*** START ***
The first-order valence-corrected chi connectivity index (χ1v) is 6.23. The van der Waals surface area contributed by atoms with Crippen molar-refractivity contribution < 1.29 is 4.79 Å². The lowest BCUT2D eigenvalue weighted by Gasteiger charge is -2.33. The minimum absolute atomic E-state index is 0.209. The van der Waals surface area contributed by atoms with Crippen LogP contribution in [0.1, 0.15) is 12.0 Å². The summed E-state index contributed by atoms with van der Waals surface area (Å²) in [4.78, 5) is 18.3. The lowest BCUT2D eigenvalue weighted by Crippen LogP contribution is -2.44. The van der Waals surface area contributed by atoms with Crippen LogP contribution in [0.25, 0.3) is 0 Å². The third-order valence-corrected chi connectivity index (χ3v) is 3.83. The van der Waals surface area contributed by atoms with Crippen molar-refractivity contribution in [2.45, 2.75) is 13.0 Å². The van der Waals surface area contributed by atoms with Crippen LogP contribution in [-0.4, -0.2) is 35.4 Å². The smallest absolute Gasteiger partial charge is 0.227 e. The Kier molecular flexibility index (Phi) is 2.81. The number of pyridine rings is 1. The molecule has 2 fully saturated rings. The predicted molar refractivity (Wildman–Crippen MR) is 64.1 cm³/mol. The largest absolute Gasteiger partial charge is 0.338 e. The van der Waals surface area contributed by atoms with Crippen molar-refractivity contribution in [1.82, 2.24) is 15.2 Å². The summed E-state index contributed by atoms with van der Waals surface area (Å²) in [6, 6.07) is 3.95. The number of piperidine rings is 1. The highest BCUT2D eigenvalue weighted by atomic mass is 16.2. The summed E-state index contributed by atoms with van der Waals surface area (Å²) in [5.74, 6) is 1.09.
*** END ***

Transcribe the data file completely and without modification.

The first-order valence-corrected chi connectivity index (χ1v) is 6.23. The van der Waals surface area contributed by atoms with Crippen molar-refractivity contribution < 1.29 is 4.79 Å². The lowest BCUT2D eigenvalue weighted by Gasteiger charge is -2.33. The minimum absolute atomic E-state index is 0.209. The van der Waals surface area contributed by atoms with Crippen LogP contribution in [0.1, 0.15) is 12.0 Å². The summed E-state index contributed by atoms with van der Waals surface area (Å²) in [4.78, 5) is 18.3. The lowest BCUT2D eigenvalue weighted by Crippen LogP contribution is -2.44. The van der Waals surface area contributed by atoms with Crippen LogP contribution in [0.25, 0.3) is 0 Å². The third-order valence-corrected chi connectivity index (χ3v) is 3.83. The van der Waals surface area contributed by atoms with Crippen molar-refractivity contribution in [2.45, 2.75) is 13.0 Å². The van der Waals surface area contributed by atoms with Crippen LogP contribution in [-0.4, -0.2) is 35.4 Å². The smallest absolute Gasteiger partial charge is 0.227 e. The Kier molecular flexibility index (Phi) is 2.81. The number of pyridine rings is 1. The molecule has 2 fully saturated rings. The predicted molar refractivity (Wildman–Crippen MR) is 64.1 cm³/mol. The largest absolute Gasteiger partial charge is 0.338 e. The van der Waals surface area contributed by atoms with Crippen molar-refractivity contribution in [1.82, 2.24) is 15.2 Å². The summed E-state index contributed by atoms with van der Waals surface area (Å²) in [6, 6.07) is 3.95. The number of piperidine rings is 1. The highest BCUT2D eigenvalue weighted by atomic mass is 16.2. The summed E-state index contributed by atoms with van der Waals surface area (Å²) in [5.74, 6) is 1.09.